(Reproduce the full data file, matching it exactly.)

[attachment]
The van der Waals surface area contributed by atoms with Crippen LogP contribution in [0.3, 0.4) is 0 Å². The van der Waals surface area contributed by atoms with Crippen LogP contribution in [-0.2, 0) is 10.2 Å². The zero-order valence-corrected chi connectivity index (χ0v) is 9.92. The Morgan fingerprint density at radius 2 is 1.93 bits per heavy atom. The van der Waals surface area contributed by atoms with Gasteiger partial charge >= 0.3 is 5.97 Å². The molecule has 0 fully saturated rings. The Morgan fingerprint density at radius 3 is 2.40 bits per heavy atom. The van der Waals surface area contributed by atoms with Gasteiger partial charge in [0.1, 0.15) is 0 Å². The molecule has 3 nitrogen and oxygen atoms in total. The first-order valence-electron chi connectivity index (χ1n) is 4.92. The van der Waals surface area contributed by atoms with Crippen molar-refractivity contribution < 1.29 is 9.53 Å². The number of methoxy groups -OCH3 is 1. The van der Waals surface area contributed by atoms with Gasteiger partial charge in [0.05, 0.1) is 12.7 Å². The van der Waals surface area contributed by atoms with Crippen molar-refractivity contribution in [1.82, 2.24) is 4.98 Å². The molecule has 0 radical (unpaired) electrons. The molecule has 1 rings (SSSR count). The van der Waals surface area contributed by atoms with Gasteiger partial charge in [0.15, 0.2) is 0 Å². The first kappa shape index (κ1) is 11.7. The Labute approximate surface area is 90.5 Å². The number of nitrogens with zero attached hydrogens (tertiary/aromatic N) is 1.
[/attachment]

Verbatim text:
The van der Waals surface area contributed by atoms with Crippen LogP contribution in [0.3, 0.4) is 0 Å². The van der Waals surface area contributed by atoms with Crippen LogP contribution in [-0.2, 0) is 10.2 Å². The zero-order valence-corrected chi connectivity index (χ0v) is 9.92. The Morgan fingerprint density at radius 2 is 1.93 bits per heavy atom. The van der Waals surface area contributed by atoms with Gasteiger partial charge >= 0.3 is 5.97 Å². The molecule has 0 fully saturated rings. The Morgan fingerprint density at radius 3 is 2.40 bits per heavy atom. The van der Waals surface area contributed by atoms with Gasteiger partial charge in [0.1, 0.15) is 0 Å². The molecule has 3 nitrogen and oxygen atoms in total. The first-order valence-electron chi connectivity index (χ1n) is 4.92. The van der Waals surface area contributed by atoms with Crippen molar-refractivity contribution < 1.29 is 9.53 Å². The number of methoxy groups -OCH3 is 1. The van der Waals surface area contributed by atoms with Gasteiger partial charge in [0.05, 0.1) is 12.7 Å². The van der Waals surface area contributed by atoms with Crippen molar-refractivity contribution in [1.82, 2.24) is 4.98 Å². The molecule has 0 radical (unpaired) electrons. The molecule has 1 rings (SSSR count). The van der Waals surface area contributed by atoms with Gasteiger partial charge in [0.15, 0.2) is 0 Å². The first kappa shape index (κ1) is 11.7. The Labute approximate surface area is 90.5 Å². The number of nitrogens with zero attached hydrogens (tertiary/aromatic N) is 1.